In his new book, “In Search of Polin: Chasing Ghosts in Today’s Poland,” Dr. Gary Schiff, an adjunct professor of history at Washington College in Chestertown, and the cantor and religious leader of the Chestertown Havurah, has successfully created a work that documents the history of Poland from both an academic standpoint and a personal one. Not an easy feat.
For the past several summers, Schiff has made trips to Europe, where he has studied the Jewish histories of countries including Spain, Germany, France and England. But perhaps no trip was as personally and professionally significant than his 2009 visit to Poland.
“Most people don’t know that the Jewish population in Poland was the largest Jewish population in the world for five centuries. In the 18th century, 80 percent of all Jews worldwide lived in Poland. Ninety percent of all American Jews are Ashkenazi and have roots there (80 percent worldwide). Three million of the six million Jews killed in the Holocaust were from Poland,” said Schiff.
Schiff has been able to trace his own family roots to the 1700s.
“My family was among the first 20 families to settle in a small rural town called Ostrow-Mazowiecka, or Ostroveh in Yiddish.
The fact that Schiff’s adult daughter, Rina Goloskov, senior communications associate at Beth Tfiloh Congregation and Schools, accompanied him on his journey, made the trip all the more personal. In 2008, Goloskov accompanied her father on another deeply personal trip to Germany, the birthplace of her mother.
Like his trip to Germany, Schiff anticipated the trip to Poland with a great deal of apprehension.
“Poland was the site of the murder of the most Jews in Europe,” he writes in the book’s first chapter. “It is not surprising that for many Jews, especially for Holocaust survivors, Poland looms as one big Jewish graveyard, a place of bad memories, a place to be forgotten, a place never to visit.”
It’s also not surprising that Schiff’s academic pursuits could not shield him from the inevitable sadness he would experience upon seeing the actual sites where the Nazis perpetuated their unspeakable evils.
One of Schiff’s most chilling memories was of an interview with an elderly Polish couple (not Jewish) who told him about what they witnessed when the approximately 7,000 Jews still living in Ostroveh attempted to flee their hometown after being given an ultimatum on Oct. 30, 1939.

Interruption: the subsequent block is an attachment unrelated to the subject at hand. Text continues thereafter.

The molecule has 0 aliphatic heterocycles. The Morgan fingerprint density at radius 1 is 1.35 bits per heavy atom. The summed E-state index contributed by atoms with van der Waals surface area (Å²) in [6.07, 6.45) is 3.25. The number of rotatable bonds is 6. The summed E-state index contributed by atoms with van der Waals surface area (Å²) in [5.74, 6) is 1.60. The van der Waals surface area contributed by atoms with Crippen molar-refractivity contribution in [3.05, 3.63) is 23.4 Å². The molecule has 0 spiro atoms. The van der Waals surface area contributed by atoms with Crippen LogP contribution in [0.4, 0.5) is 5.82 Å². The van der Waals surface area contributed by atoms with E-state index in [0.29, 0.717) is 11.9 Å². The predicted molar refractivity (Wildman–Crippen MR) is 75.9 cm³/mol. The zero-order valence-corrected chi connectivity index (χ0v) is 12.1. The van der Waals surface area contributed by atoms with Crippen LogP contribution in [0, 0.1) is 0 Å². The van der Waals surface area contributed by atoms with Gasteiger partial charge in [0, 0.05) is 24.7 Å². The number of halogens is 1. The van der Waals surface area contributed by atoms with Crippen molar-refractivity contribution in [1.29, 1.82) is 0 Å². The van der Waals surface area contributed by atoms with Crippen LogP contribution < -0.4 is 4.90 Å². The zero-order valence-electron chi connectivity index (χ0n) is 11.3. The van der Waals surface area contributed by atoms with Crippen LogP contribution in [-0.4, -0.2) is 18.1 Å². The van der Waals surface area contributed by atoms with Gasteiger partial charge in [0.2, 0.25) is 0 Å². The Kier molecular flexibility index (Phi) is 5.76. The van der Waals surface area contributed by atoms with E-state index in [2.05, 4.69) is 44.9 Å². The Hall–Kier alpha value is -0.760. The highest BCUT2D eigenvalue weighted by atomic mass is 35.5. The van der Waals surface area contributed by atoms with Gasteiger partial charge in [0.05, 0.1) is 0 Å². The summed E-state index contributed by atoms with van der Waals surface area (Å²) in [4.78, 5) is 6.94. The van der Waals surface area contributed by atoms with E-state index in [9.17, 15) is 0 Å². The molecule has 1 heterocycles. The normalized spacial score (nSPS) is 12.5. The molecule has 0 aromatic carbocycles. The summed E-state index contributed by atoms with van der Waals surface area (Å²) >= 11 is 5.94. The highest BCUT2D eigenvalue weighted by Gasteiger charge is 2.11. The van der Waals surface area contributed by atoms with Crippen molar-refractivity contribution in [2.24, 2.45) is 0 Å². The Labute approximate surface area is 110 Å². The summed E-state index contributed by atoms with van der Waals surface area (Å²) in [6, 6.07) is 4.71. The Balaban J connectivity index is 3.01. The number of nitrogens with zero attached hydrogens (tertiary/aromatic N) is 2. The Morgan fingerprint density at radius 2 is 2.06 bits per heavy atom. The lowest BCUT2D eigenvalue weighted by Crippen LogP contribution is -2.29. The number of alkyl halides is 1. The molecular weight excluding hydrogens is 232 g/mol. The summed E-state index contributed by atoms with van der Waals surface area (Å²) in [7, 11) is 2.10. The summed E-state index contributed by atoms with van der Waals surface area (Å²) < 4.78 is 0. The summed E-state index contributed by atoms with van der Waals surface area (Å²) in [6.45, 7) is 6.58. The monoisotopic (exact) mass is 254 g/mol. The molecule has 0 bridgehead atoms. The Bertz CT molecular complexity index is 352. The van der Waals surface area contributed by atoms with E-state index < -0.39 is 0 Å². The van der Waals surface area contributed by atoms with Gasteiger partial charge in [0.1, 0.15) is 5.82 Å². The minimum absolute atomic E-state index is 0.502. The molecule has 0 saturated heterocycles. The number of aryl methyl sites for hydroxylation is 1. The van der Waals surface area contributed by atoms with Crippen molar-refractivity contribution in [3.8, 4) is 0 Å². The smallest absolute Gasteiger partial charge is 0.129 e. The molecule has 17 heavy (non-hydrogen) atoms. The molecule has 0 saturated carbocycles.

“When the Germans and Russians agreed to divide Poland roughly in half, there was a line of demarcation that passed by the eastern edge of Ostrow-Mazowiecka. There was a bridge over the tracks connecting the town, held by the Germans, to the Russian side of the bridge. Most of the Jews were pushed across to the Russian side. On the day the Jews were supposed to leave, they all had to line up on the bridge. The Germans opened their suitcases and stole all their valuables. Then all the women from the girls to the elderly were made to undress, [and they were] poked and prodded to make sure they were not hiding any valuables on their bodies and finally pushed over,” Schiff was told.
The elderly woman told another horrific story.
“Her parents owned a dairy farm. On Nov. 11, 1939, a year after Kristallnacht, she was milking the cows and looked up to see a long line of hundreds of people with their hands in the air. There were German troops and dogs, and the people were being led into the woods. She knew what was happening,” he said.
The woman’s husband took Schiff and his daughter into those woods where the Jews his wife had seen were made to dig their own graves and then shot to death. There, said Schiff, was the last and only standing Jewish gravestone in Ostroveh.
“I felt so close to my Jewish ghosts,” said Schiff. “We said kaddish for them. The only picture of me in the book is at the gravestone, standing there communing with them.”
Schiff was amazed to find that despite the devastation that had taken place in Poland, many synagogues and cemeteries still remained. In Ostreveh, he discovered extremely complete records of the Jewish community that had once existed there. Determined to learn more about his family’s history, Schiff asked the archivist at Ostroveh’s City Hall if they might have a record of his grandparent’s marriage.
“Five minutes later, she came out lugging a big book and an index fell out. The label said ‘Jewish marriage in Nov. 1910.’ There was a full page handwritten document of my grandparent’s marriage certificate. My interpreter was able to read it. Could you imagine? One hundred years later, they still have it!”
Although Schiff left Poland with little hope that the Jewish communities there would ever resemble the once lively cultural and religious centers they were, his exhaustive book provides a lasting tribute to the country’s lengthy and rich Jewish history and a terrific reference for academics and non-academics alike.